Monitoring dissolved oxygen

Dissolved oxygen (DO) is the most critical and limiting factor in intensive aquaculture. Oxygen enters water through photosynthesis by aquatic plants, principally phytoplankton, and by diffusion at the air-water interface. Diffusion occurs when waters are below saturation, and the greater the deficit between the oxygen concentration in the water and the saturation concentration, the greater the rate of diffusion. In ponds, diffusion is promoted by wind and wave action and by artificial aeration. Oxygen is lost from water through respiration by fish, plankton and other organisms, and by aerobic decay of organic matter. There are distinct diurnal fluctuations of oxygen, with concentrations lowest just after dawn, increasing during daylight hours. This is because of the photosynthetic production of oxygen, (there is also usually more wind during the day) to a maximum in late afternoon, before decreasing again during the night.

Silver perch can tolerate low levels (2 mg/l) for short periods (a few hours) but exposure to sub lethal levels (<3 mg/l) for extended periods will reduce growth and stress fish.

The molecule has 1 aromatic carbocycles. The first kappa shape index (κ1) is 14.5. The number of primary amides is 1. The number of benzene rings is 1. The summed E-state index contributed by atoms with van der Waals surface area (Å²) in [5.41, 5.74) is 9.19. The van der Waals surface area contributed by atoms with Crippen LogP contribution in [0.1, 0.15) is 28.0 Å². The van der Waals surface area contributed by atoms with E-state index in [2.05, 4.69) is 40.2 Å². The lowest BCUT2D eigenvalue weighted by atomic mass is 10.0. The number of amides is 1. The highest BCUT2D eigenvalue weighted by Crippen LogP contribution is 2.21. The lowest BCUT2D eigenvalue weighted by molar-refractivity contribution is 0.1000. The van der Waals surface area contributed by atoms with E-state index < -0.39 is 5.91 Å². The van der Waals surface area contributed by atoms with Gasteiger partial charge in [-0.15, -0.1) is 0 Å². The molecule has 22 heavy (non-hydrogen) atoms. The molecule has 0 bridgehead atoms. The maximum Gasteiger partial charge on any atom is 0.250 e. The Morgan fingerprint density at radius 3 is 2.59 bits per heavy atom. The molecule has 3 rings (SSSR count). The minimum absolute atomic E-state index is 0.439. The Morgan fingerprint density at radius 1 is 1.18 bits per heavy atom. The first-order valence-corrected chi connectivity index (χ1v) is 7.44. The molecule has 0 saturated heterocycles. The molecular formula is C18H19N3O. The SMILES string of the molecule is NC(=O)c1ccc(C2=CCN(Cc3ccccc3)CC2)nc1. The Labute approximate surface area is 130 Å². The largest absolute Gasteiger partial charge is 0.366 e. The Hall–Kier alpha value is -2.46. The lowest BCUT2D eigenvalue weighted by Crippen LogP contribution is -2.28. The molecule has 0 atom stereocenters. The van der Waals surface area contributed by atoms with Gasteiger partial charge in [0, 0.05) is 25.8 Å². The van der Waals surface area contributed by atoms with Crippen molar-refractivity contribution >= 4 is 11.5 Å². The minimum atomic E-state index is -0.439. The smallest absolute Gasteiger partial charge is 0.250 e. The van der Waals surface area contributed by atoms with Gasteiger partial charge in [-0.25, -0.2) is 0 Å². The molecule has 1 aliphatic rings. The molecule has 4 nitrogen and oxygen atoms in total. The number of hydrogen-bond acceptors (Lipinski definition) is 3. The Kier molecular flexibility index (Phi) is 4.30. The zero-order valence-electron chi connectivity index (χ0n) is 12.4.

The Signs Fish Exhibit to Low DO

  • loss of appetite
  • lethargy
  • gasping near the surface
  • fish facing into current of inlet or aerator
  • death of larger fish, followed by smaller fish

Effects of Low DO

  • stress increased susceptibility to disease
  • poor feed conversion efficiency
  • poor growth
  • death of fish and other pond organisms.

Causes of Low DO

  • large blooms of phytoplankton, zooplankton and other pond organisms respiring during the night
  • high stocking densities of fish and high feeding rates
  • "crash" of phytoplankton/zooplankton booms
  • excessive turbidity, i.e. no or limited oxygen production through photosynthesis
  • series of cloudy, windless days
  • combinations of the above conditions.

Low DO – What can I do?

  • monitor DO routinely and chart diurnal fluctuations to predict periods of low DO
  • maintain aeration day and night
  • provide additional aeration
  • place another aerator in the pond
  • spray water across the pond surface
  • use tractor PTO run paddlewheels or sprayers
  • stop or reduce feeding
  • exchange water
  • remove dead plant and animal material from the water.